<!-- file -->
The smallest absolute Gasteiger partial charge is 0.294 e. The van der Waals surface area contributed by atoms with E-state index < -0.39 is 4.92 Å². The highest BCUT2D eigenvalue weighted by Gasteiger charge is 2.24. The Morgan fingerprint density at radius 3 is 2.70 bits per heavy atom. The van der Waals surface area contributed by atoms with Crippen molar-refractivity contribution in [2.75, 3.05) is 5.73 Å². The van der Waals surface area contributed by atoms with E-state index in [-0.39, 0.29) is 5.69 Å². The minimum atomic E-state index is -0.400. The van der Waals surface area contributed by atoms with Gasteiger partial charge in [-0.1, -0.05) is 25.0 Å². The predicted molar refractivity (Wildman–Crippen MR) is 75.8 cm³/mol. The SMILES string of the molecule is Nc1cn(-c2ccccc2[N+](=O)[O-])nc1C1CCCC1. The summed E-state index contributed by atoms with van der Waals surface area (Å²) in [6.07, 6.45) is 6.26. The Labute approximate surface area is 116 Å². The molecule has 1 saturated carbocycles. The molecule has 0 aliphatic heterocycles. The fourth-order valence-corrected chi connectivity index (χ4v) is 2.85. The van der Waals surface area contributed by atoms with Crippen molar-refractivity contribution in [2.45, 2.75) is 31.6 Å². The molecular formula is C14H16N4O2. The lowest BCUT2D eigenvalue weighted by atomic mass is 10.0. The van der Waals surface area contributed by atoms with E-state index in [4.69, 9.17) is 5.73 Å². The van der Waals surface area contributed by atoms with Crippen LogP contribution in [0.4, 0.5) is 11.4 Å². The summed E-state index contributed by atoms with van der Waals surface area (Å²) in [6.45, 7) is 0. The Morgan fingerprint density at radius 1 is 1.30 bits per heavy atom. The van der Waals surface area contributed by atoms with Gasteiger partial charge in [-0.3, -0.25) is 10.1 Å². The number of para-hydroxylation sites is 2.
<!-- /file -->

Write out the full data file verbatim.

The smallest absolute Gasteiger partial charge is 0.294 e. The van der Waals surface area contributed by atoms with E-state index < -0.39 is 4.92 Å². The highest BCUT2D eigenvalue weighted by Gasteiger charge is 2.24. The Morgan fingerprint density at radius 3 is 2.70 bits per heavy atom. The van der Waals surface area contributed by atoms with Crippen molar-refractivity contribution in [2.75, 3.05) is 5.73 Å². The van der Waals surface area contributed by atoms with E-state index in [-0.39, 0.29) is 5.69 Å². The minimum atomic E-state index is -0.400. The van der Waals surface area contributed by atoms with Gasteiger partial charge in [-0.1, -0.05) is 25.0 Å². The predicted molar refractivity (Wildman–Crippen MR) is 75.8 cm³/mol. The SMILES string of the molecule is Nc1cn(-c2ccccc2[N+](=O)[O-])nc1C1CCCC1. The summed E-state index contributed by atoms with van der Waals surface area (Å²) in [6.07, 6.45) is 6.26. The Labute approximate surface area is 116 Å². The molecule has 1 saturated carbocycles. The molecule has 0 aliphatic heterocycles. The fourth-order valence-corrected chi connectivity index (χ4v) is 2.85. The van der Waals surface area contributed by atoms with Crippen molar-refractivity contribution in [2.45, 2.75) is 31.6 Å². The molecular formula is C14H16N4O2. The lowest BCUT2D eigenvalue weighted by atomic mass is 10.0. The van der Waals surface area contributed by atoms with E-state index in [4.69, 9.17) is 5.73 Å². The van der Waals surface area contributed by atoms with Crippen LogP contribution in [0.4, 0.5) is 11.4 Å². The summed E-state index contributed by atoms with van der Waals surface area (Å²) in [6.45, 7) is 0. The Morgan fingerprint density at radius 1 is 1.30 bits per heavy atom. The van der Waals surface area contributed by atoms with Gasteiger partial charge in [-0.3, -0.25) is 10.1 Å². The number of para-hydroxylation sites is 2.